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I never took formal study regarding on writing, but I'm good on imagination. I was able to take down ideas, my book will be trilogy if I could manage to put it in writing. I'm struggling on how to use the setting and how to build my character's emotion, sometimes I'm using the attitude of real person, but mostly my own emotion, decision and attitude on how to deal with the situation I'm working. So in the end the story begins on how I wanted it to be done. If I'll keep on this track, is it possible for me to finish the novel I'm working? * And I admit I'm having trouble with my grammar.

closed as too broad by Mark Baker, Neil Fein Apr 30 '17 at 18:28

Please edit the question to limit it to a specific problem with enough detail to identify an adequate answer. Avoid asking multiple distinct questions at once. See the How to Ask page for help clarifying this question. If this question can be reworded to fit the rules in the help center, please edit the question.

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    I know the feeling, believe me! However, I think we would be able to help you more effectively if you could describe some specific difficulties you're having. I know from another question you asked that you finished your first draft – are you having difficulty editing it, or moving on to book 2 in the trilogy, for example? – manyaceist Apr 29 '17 at 9:59
  • Agreed that this question is far too broad in its current form, but please consider editing this into a form that's more answerable and we'll consider reopening. – Neil Fein Apr 30 '17 at 18:29
  • Hi @manyaceist , my question was edited. :) Thanks for advising me with that. – Frederick May 1 '17 at 13:38
  • Hi @NeilFein , my question was edited. :) Thanks for advising me with that. – Frederick May 1 '17 at 13:39
  • Only two things will stop you from finishing your novel: (1) You, and (2) the Grim Reaper. – EvilSnack May 6 '17 at 23:25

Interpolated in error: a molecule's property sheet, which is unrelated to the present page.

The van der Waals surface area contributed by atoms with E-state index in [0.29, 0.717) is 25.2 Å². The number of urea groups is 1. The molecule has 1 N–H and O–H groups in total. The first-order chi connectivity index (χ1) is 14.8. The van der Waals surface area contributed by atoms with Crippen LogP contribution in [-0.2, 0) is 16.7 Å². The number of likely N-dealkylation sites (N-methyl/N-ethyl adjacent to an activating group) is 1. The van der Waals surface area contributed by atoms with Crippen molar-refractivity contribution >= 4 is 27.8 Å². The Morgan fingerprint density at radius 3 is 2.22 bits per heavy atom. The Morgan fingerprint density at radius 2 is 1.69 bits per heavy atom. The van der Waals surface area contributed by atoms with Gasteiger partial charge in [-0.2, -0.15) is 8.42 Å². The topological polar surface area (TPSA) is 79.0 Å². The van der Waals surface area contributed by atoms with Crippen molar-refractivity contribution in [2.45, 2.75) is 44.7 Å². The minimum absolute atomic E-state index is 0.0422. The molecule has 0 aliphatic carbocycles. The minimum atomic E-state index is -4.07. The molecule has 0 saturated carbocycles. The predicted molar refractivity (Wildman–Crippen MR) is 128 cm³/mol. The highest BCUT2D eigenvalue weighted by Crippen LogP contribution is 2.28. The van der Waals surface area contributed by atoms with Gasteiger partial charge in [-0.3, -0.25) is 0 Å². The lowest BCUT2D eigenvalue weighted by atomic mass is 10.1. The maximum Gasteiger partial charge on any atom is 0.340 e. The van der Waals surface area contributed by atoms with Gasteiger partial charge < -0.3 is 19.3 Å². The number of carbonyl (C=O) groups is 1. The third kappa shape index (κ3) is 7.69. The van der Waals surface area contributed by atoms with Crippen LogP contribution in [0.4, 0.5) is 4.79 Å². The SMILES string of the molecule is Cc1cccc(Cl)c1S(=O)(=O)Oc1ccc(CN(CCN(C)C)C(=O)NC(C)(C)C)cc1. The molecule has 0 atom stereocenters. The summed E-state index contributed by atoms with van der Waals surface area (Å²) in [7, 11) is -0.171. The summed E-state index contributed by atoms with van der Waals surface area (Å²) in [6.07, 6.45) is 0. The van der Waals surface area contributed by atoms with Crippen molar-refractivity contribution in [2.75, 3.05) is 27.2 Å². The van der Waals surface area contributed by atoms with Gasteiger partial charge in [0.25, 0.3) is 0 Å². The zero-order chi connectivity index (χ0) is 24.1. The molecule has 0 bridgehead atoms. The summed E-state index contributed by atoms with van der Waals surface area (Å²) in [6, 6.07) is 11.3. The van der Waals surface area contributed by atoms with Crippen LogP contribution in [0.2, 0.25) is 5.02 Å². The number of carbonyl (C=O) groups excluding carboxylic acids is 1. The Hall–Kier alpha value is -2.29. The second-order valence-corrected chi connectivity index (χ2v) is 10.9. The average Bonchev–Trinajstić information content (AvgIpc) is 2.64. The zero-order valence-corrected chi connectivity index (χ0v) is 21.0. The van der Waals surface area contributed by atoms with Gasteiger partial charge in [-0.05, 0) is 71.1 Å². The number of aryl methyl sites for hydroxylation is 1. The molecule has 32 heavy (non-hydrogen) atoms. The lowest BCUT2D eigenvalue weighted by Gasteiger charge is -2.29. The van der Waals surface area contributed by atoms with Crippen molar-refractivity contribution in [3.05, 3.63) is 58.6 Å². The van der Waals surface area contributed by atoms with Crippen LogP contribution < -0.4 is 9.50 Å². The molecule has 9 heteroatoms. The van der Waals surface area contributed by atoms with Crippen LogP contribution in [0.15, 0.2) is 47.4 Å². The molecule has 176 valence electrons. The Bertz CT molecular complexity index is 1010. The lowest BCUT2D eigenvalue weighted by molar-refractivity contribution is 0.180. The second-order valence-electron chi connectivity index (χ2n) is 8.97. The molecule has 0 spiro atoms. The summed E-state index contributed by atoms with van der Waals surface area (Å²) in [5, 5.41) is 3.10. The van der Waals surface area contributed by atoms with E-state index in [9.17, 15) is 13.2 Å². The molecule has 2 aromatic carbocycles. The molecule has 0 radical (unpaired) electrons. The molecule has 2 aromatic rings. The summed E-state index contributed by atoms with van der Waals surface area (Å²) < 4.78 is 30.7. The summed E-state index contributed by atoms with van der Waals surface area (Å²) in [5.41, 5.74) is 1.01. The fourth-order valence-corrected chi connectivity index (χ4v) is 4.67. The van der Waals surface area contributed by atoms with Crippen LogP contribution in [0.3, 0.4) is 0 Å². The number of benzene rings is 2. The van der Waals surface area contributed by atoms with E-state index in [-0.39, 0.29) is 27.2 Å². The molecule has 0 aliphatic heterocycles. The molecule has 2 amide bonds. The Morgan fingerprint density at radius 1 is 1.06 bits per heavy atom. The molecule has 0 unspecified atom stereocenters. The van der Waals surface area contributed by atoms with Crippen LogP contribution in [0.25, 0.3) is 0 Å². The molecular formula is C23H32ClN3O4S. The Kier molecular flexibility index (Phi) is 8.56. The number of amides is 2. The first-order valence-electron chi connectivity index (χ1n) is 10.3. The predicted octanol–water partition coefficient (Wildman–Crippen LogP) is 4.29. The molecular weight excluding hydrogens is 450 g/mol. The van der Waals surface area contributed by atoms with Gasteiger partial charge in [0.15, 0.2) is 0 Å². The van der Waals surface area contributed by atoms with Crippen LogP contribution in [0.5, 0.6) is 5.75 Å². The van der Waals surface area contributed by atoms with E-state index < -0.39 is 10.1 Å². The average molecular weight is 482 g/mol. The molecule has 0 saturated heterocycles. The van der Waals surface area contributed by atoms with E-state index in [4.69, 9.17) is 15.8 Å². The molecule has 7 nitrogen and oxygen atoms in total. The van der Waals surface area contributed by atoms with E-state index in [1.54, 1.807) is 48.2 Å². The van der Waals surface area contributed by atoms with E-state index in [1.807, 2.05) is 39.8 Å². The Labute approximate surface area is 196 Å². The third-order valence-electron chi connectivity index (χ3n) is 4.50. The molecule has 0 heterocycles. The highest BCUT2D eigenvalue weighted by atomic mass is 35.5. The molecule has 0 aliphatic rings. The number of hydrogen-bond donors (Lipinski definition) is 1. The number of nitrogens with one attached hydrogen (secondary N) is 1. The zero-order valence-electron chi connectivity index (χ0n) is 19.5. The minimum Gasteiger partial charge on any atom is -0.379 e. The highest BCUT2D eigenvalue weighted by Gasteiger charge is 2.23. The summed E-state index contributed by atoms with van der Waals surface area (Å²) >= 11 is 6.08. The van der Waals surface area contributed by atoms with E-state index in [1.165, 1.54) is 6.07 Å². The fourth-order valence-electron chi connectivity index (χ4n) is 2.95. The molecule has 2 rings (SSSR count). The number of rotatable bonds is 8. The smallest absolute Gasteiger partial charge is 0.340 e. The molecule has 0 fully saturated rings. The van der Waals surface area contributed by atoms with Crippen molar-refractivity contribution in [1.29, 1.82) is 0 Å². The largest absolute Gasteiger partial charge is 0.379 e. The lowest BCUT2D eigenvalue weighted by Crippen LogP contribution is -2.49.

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If you want to be a writer, WRITE!

My personal experience is that a lot of ideas lose their allure once you start working on them for real. So if you want to find out whether those ideas have potential, start writing right away.

If you are afraid you could spend dozens or hundreds of hours writing half a novel, only to find out that it's not worth the time you'd need to finish it, then you shouldn't start writing right away. Do some outlining instead. Try to develop your idea into a full plot. Write down everything you know about your characters (no prosa, just a list), about the settings (locations, time, etc), and about the plot. Does it work? Does it sound like a story someone would want to read? If not, what does it need? Start adding more items and filling in the blanks. Eventually, your "final" plot draft might end up being a page or 10 pages long. There's no recommended length. Whatever works for you is the right length. Finally, if you like your outline, write.

Also, I read many years ago that, very often, it's very hard to finish your first novel because you ALWAYS hit a wall when you have spent so much time working on it that the initial excitement has worn off and you realise there's still a lot to do, while at the same time, you're full of fantastic new ideas for other projects. If that happens, you have to FORCE YOURSELF to finish that novel, even if you don't like the final result. Because if you don't finish that first novel, you will never finish any other novel. Finish the first novel, just to prove to yourself that YOU CAN DO IT. Then, forget about it for a couple of years. Later, read that first novel again and realise how much you would do differently now. You will learn a lot.

I don't recall where this advice is from, but it worked for me. I think, but I am not sure, that it was on Diana Gabaldon's blog.

  • Thanks so much for all the reply. I'll be doing it again. – Frederick Feb 14 '18 at 15:08

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